Director Willem Baptist (Wild Boar, I’m Never Afraid!) brings his dreams alive in his visually enthralling feature, "Instant Dreams" — a vivid tribute to the chemical majesty of Polaroid instant film. Baptist recaptures the magic of analog photography in the digital era, hypnotizing his audience with the use of swirling color and visuals, and telling the heartfelt stories of two of its adoring enthusiasts. Instant Dreams begins showing in select cinemas on April 19, 2019.
Were you a fan of Polaroid before making this documentary?
I bought a Polaroid camera at a fly market when I was in my teens and couldn’t find any film for it. At a camera shop, the owner gave me a bunch of expired film that was collecting dust in a storage room. The pictures I took were horribly out of focus and the chemistry was off but I really felt empowered. I felt like an artist capturing something from my subconscious mind. I wasn’t a fan in the literal sense but that magical memory stuck with me and inspired me to make a film that focuses on our relationship with these images.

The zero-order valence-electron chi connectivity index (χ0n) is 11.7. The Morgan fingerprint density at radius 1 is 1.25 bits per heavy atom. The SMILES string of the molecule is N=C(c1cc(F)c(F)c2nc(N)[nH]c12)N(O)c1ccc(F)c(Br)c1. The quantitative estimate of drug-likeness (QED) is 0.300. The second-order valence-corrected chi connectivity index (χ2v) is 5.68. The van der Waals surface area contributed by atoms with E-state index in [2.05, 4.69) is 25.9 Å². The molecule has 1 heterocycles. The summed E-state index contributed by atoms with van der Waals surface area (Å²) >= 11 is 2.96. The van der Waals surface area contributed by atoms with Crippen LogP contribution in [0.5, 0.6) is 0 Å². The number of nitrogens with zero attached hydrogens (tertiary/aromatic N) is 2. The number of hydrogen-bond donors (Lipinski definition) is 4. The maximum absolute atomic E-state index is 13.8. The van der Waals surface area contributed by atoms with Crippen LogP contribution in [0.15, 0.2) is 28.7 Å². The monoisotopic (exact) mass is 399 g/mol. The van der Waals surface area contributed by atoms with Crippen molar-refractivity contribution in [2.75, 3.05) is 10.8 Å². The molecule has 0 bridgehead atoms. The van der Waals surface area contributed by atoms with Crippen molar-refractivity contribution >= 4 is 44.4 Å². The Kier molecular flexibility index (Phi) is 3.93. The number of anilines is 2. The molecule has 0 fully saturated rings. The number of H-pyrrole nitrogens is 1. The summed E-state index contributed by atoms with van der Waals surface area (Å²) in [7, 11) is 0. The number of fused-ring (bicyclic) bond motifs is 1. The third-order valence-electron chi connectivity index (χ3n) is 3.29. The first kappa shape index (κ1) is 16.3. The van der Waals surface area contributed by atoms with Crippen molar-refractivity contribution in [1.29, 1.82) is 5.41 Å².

In an interview with the Dutch newspaper Trouw, you had mentioned that your dreams were a source of inspiration in the making of Instant Dreams. Could you tell us a little more about how your dreams influenced your filmmaking from the early writing stages to the final cut of the film?